Those renowned for detailed designs had particular umbrage with Gáttaþefur, as he would often steal their laufabrauð before they could impress a single guest with it.

Ketkrokur | Meat-Hook    

The penultimate Icelandic Yule Lad is Ketkrokur, or Meat-Hook.Illustration by Haukur Valdimar Pálsson

Christmas culinary traditions vary significantly between families, but there is one common central feature to most festive feasts, and that’s the meat. In Icelandic folklore, however, this was the target of thievery from the twelfth and penultimate Yule Lad, Ketkrókur, or ‘Meat Hook’.

Lurking wherever he had access to a kitchen (behind doors, under tables, in cupboards, outside open windows), he would lay in wait for the meat of any dish to be slapped onto the counter. As soon as he could avoid capture, he’d pull out his long hook and snag himself the centrepiece of a family meal.

Unlike his brother, Bjúgnakrækir, who only sought smoked sausages, Ketkrókur was indiscriminate in his tastes.

Outsiders to Iceland, however, may have found a visit from Ketkrókur a blessing. The 23rd of December, when he was said to set out, is Saint Thorlak’s day (Þorláksmessa), on which it is tradition to have fermented skate fish for dinner. Putrified and smelling intensely ammoniacal, having it stolen before it could be served could be quite the Christmas miracle.

Kertasnikir | Candle-Stealer 

Candle-Stealer is the last Icelandic Yule Lad.Illustration by Haukur Valdimar Pálsson

The final Yule Lad is Kertasníkir, whose name translates to ‘Candle-Stealer’ or 'Candle-Beggar'; he emerges on Christmas Eve in Iceland. Like his twelve brothers, his name is self-explanatory, although the consequences of his hi-jinks were more troublesome them they may appear.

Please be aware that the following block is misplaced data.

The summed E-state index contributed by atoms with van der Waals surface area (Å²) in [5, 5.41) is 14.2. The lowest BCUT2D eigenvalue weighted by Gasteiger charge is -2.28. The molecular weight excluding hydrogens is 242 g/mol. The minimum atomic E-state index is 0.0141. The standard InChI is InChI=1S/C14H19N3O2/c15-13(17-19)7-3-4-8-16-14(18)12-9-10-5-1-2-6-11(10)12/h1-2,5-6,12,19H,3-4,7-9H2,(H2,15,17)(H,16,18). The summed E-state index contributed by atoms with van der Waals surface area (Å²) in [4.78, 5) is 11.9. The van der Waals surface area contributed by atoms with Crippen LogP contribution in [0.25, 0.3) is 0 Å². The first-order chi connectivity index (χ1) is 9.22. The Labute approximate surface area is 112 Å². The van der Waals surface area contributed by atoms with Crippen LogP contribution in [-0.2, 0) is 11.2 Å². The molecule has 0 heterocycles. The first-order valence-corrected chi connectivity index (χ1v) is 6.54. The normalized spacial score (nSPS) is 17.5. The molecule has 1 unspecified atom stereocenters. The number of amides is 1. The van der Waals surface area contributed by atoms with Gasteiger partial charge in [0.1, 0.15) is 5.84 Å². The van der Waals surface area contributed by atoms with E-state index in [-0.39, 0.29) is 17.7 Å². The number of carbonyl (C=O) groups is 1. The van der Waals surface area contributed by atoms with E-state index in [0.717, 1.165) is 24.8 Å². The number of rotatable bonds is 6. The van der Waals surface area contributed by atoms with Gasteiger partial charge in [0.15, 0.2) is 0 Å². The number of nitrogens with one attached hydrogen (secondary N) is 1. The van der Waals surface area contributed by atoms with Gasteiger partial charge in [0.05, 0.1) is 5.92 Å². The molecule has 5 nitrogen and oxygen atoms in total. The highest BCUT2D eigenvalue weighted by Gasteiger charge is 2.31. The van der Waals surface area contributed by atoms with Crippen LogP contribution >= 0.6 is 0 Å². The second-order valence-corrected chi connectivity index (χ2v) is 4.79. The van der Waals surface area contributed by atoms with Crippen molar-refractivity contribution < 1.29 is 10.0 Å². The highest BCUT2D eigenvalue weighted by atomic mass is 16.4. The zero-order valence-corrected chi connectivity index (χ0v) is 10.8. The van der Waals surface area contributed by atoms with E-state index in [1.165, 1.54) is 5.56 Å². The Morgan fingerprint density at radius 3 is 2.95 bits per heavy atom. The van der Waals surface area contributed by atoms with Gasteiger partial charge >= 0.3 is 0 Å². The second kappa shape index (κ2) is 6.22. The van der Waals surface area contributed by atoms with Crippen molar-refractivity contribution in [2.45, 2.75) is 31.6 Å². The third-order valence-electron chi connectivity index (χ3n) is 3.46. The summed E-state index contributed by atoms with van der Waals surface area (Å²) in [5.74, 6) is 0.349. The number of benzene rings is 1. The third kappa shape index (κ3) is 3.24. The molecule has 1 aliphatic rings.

In the past, candles were incredibly valuable in Iceland, providing light throughout the winter darkness; as noted, this lasts about twenty hours a day over Christmas. Candles were also the only available tool for Icelanders to enjoy their historically favourite pastime of reading, and over Christmas in Iceland, everyone getting together to read is an age-old tradition. 

This custom makes Kertasníkir’s antics all the more troublesome. His intent was not even to use the candles to enjoy novels and poetry; instead, he sought only to munch on the tallow that the candles were made from.

To get as much of this tallow as possible, he made sure he took it from the easiest targets in a household, the children, by following them to their bedrooms or reading nooks and robbing straight from their hands.

Kertasníkir was, without a doubt, one of the most intrusive Yule Lads, and one of the upsetting to kids. All, however, could take solace in the fact that he was the last, and in thirteen days, he (along with his brothers, mother, and her cat) would be back in the caves in north Iceland, laying dormant until the next Yuletide.